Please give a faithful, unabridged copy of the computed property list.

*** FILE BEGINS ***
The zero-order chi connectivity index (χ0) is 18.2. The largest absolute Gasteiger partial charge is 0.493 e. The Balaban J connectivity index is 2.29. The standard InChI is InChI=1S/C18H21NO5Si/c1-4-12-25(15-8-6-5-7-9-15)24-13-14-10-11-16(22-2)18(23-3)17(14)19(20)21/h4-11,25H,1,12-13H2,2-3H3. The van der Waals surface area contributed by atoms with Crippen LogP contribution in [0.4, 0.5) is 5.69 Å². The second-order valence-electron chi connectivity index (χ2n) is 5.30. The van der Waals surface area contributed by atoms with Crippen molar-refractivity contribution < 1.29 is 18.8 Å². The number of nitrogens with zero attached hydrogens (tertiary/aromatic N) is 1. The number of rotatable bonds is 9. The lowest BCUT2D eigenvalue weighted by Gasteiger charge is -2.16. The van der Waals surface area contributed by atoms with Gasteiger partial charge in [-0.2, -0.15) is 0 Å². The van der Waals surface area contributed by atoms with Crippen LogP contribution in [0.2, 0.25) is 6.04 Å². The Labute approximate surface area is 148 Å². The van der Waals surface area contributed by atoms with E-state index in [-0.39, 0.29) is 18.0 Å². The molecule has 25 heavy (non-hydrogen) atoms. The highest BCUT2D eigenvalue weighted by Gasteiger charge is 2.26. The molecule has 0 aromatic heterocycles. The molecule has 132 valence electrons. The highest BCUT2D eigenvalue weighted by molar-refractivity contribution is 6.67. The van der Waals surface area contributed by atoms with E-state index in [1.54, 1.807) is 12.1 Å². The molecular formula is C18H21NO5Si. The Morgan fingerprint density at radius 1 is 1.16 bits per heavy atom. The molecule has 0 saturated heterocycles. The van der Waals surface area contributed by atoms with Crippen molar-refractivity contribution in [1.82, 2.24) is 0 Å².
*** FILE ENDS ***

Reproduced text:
The zero-order chi connectivity index (χ0) is 18.2. The largest absolute Gasteiger partial charge is 0.493 e. The Balaban J connectivity index is 2.29. The standard InChI is InChI=1S/C18H21NO5Si/c1-4-12-25(15-8-6-5-7-9-15)24-13-14-10-11-16(22-2)18(23-3)17(14)19(20)21/h4-11,25H,1,12-13H2,2-3H3. The van der Waals surface area contributed by atoms with Crippen LogP contribution in [0.4, 0.5) is 5.69 Å². The second-order valence-electron chi connectivity index (χ2n) is 5.30. The van der Waals surface area contributed by atoms with Crippen molar-refractivity contribution < 1.29 is 18.8 Å². The number of nitrogens with zero attached hydrogens (tertiary/aromatic N) is 1. The number of rotatable bonds is 9. The lowest BCUT2D eigenvalue weighted by Gasteiger charge is -2.16. The van der Waals surface area contributed by atoms with Gasteiger partial charge in [-0.2, -0.15) is 0 Å². The van der Waals surface area contributed by atoms with Crippen LogP contribution in [0.2, 0.25) is 6.04 Å². The Labute approximate surface area is 148 Å². The van der Waals surface area contributed by atoms with E-state index in [-0.39, 0.29) is 18.0 Å². The molecule has 25 heavy (non-hydrogen) atoms. The highest BCUT2D eigenvalue weighted by Gasteiger charge is 2.26. The molecule has 0 aromatic heterocycles. The molecule has 132 valence electrons. The highest BCUT2D eigenvalue weighted by molar-refractivity contribution is 6.67. The van der Waals surface area contributed by atoms with E-state index in [1.54, 1.807) is 12.1 Å². The molecular formula is C18H21NO5Si. The Morgan fingerprint density at radius 1 is 1.16 bits per heavy atom. The molecule has 0 saturated heterocycles. The van der Waals surface area contributed by atoms with Crippen molar-refractivity contribution in [1.82, 2.24) is 0 Å².